darkumbra wrote:Define religion...
Christianity counts... (obviously)
Church of the Latter day Saints? 'obviously' it does - lost gold tablets found by a con man - not-with-standing.
Flying Spaghetti Monster?
Darkumbra's Church of the Prime Divinity, Pi and Phi?
Who decides? Who says THEY decide?
IRS Tax Guide for Churches & Religions Organizations, p. 3 wrote:TAX EXEMPT STATUS
Churches and religious organizations, like many other charitable organizations, qualify for exemption from federal income tax under IRC section 501(c)(3) and are generally eligible to receive tax-deductible contributions.
To qualify for tax-exempt status, such an organization must meet the following requirements (covered in greater detail throughout this publication):
RECOGNITION OF TAX -EXEMPT STATUS
- the organization must be organized and operated exclusively for religious, educational, scientific, or other charitable purposes,
- net earnings may not inure to the benefit of any private individual or shareholder,
- no substantial part of its activity may be attempting to influence legislation,
- the organization may not intervene in political campaigns, and
- the organization’s purposes and activities may not be illegal or violate fundamental public policy.
Automatic Exemption for Churches
Churches that meet the requirements of IRC section 501(c)(3) are automatically considered tax exempt and are not required to apply for and obtain recognition of tax-exempt status from the IRS.
Pseudonym wrote:I agree with option 3, though I'd be okay with option 2.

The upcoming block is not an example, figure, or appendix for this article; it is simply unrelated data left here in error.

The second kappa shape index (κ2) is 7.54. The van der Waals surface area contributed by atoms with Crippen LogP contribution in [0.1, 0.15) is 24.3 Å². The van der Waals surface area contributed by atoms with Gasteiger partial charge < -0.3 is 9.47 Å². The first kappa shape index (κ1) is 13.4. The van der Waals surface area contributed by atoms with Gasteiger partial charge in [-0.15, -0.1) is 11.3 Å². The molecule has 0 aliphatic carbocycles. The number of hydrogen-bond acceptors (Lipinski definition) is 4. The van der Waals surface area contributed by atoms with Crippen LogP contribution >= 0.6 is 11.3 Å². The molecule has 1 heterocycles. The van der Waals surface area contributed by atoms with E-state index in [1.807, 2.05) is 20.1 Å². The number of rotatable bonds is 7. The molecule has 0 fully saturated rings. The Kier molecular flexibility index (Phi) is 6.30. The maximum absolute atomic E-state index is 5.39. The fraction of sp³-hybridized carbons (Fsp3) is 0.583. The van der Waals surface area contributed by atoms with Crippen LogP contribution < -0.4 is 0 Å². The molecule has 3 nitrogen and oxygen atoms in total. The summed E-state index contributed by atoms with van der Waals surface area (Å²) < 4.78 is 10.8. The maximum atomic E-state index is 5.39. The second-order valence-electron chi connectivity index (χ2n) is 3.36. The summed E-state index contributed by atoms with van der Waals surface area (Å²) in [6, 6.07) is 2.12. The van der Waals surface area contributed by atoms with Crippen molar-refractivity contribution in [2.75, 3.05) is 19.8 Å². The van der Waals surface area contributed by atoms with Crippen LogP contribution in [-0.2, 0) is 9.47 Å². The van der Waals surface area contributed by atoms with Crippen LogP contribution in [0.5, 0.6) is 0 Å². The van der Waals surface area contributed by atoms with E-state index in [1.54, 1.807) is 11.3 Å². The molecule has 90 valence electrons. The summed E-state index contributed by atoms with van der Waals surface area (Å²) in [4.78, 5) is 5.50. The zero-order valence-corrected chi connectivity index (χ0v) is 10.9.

The bottom line for me is that it is morally wrong, and a violation of the principle of separation of church and state, for the government to discriminate against an organisation just because it's a religious institution. What other nonprofits get, religious nonprofits should also get.
NH Baritone wrote:The question arises, then, should the property and income associated with WORSHIP be free of taxes?
In other words, should the IRS remove its exemption for the promotion of religion? It's not hard for me to argue that groups organized to worship are no different from groups that open a country club or a book club.
Pseudonym wrote:And it's not hard for me to argue that groups organised to worship are no different from groups that open a school or a charity, especially if they do indeed teach and do indeed collect money for charity work.
Pseudonym wrote:In most countries, even community sporting clubs are eligible for tax exempt status. Is that not the case in the United States?
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